Posted by: rcottrill | June 4, 2018

Father, I Stretch My Hands to Thee

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Words: Charles Wesley (b. Dec. 18, 1707; d. Mar. 29, 1788)
Music: Naomi, by Hans G. Nägeli (b. May 26, 1773; d. Dec. 26, 1836)

Links:
Wordwise Hymns (Charles Wesley)
The Cyber Hymnal
Hymnary.org

Note: Wesley called the present hymn “A Prayer for Faith”–referring to saving faith. And since reaching out to God indicates a certain level of faith and hope, it’s perhaps like the man in Scripture who cries, “Lord, I believe; help my unbelief!” (Mk. 9:24).

The numbers vary greatly, depending on how the count is made, but beggars are a fact of life, particularly in the larger cities of the world. One writer describes Calcutta as “a city of gods and beggars. And it’s not just a problem “over there.” While Jakarta has approximately twenty-eight thousand of them, it’s claimed New York City has sixty thousand.

Around the globe there are millions living on the streets, daily looking for a handout of one kind or another. The term panhandler is sometimes used, suggesting that the arm reaching out for something resembles the handle of a pot. (Rather a demeaning term.) Many countries have established laws against begging. In Canada, the Safe Streets Act is designed at least to protect pedestrians from aggressive and abusive begging.

It’s common for some to be critical, blaming the beggars they see for sheer laziness, an unwillingness to get a job and work for their livelihood. But the issues involved are more complex than that, and not easily resolved. Some Christian ministries seek to help those living on the streets, providing food and shelter. But whether we give something to those begging or not, they deserve to be treated with respect, as individuals. God loves them, and the Lord Jesus died to save the down-and-outers as well as the up-and-outers.

And consider that believers too are often hoping for a handout–or a hand up–from the Lord (something He invites, Phil. 4:6, 19). The words of the late author and British Bible teacher Guy King are open to misinterpretation, but they are striking. He once wrote of Christians, “What lucky beggars we are!”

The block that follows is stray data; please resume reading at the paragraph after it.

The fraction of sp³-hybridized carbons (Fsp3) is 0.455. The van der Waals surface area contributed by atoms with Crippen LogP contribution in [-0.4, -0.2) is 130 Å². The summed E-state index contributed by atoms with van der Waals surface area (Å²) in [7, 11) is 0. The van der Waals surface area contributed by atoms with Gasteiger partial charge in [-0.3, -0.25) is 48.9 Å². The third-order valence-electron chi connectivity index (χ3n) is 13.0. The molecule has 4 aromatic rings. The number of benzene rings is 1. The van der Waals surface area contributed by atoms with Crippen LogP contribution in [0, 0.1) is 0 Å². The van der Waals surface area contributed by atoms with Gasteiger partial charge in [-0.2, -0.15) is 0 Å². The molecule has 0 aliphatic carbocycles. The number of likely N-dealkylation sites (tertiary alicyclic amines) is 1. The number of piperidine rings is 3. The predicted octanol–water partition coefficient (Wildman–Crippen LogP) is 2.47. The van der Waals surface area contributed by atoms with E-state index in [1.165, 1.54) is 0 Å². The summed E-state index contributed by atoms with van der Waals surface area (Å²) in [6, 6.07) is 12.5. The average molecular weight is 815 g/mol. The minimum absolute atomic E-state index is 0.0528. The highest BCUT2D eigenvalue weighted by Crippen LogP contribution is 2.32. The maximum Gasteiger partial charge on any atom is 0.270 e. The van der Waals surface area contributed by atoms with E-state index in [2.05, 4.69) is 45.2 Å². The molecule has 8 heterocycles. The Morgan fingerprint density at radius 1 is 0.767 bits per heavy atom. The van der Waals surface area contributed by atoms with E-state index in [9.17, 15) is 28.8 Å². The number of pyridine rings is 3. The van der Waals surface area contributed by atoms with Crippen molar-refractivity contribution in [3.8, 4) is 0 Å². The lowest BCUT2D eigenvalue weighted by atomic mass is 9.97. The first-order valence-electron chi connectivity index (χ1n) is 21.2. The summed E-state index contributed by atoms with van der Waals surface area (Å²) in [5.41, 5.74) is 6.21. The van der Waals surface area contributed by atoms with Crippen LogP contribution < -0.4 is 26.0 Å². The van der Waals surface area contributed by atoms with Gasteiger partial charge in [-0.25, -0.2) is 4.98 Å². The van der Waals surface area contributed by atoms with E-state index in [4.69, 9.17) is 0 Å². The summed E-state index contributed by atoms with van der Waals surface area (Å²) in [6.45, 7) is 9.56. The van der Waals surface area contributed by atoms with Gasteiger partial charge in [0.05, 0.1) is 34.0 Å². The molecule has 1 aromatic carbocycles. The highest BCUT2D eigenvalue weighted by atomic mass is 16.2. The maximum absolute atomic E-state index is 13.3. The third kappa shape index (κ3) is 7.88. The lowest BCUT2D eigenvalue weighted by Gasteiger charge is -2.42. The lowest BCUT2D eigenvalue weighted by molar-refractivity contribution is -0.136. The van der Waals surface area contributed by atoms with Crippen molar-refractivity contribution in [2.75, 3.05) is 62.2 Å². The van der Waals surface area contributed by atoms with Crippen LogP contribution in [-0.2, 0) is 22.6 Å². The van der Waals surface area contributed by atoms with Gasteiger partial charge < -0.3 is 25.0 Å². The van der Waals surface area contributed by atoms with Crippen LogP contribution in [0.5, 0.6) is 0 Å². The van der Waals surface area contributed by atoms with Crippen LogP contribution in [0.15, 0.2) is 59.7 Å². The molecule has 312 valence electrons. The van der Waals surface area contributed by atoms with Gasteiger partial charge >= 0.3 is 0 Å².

Especially in the Old Testament, we read of the custom for those who are praying to raise their hands to God. It was a symbolic way of showing the attitude of the heart, usually regarding one of two things: either a desire to give praise to God, or to receive a blessing or help from God.

There is no one posture for prayer mandated by Scripture. Whether we sit, stand or kneel, whether we fold our hands or raise them, is not a magic formula guaranteeing God will hear us. But as long as it’s not merely an empty ritual, there’s meaning in raising the hands as though offering up to God our gift of praise and thanksgiving. Or lifting empty hands to Him, asking Him to fill them with His loving provision.

Prayers to give praise:
“Solomon stood…and spread out his hands toward heaven; and he said: ‘Lord God of Israel, there is no God in heaven above or on earth below like You’” (I Kgs. 8:22-23). “Because Your lovingkindness is better than life, my lips shall praise You. Thus I will bless You while I live; I will lift up my hands in Your name” (Ps. 63:3-4). “Lift up your hands in the sanctuary, and bless [or praise] the Lord” (Ps. 134:2).

Prayers to receive God’s blessing or help:
“Hear the voice of my supplications when I cry to You, when I lift up my hands toward Your holy sanctuary. Do not take me away with the wicked and with the workers of iniquity” (Ps. 28:2-3). “Lord, I cry out to You; make haste to me! Give ear to my voice when I cry out to You. Let my prayer be set before You as incense, the lifting up of my hands as the evening sacrifice” (Ps. 141:1-2).

It’s in the latter sense that hymn writer Charles Wesley published a song in 1741 called Father, I Stretch My Hands to Thee. He pictures the sinner seeking God’s grace and forgiveness, and lifting his hands symbolically to receive it.

CH-1) Father, I stretch my hands to Thee,
No other help I know;
If Thou withdraw Thyself from me,
Ah! whither shall I go?

CH-2) What did Thine only Son endure,
Before I drew my breath?
What pain, what labour, to secure
My soul from endless death!

CH-5) Author of faith, to Thee I lift
My weary, longing eyes:
O let me now receive that gift!
My soul without it dies!

CH-6) The worst of sinners would rejoice,
Could they but see Thy face:
O let me hear Thy quickening voice,
And taste Thy pardoning grace.

Questions:
1) What do you do when you come upon a beggar in the street?

2) Is there anything your church could do to minister to those living in the streets?

Links:
Wordwise Hymns (Charles Wesley)
The Cyber Hymnal
Hymnary.org


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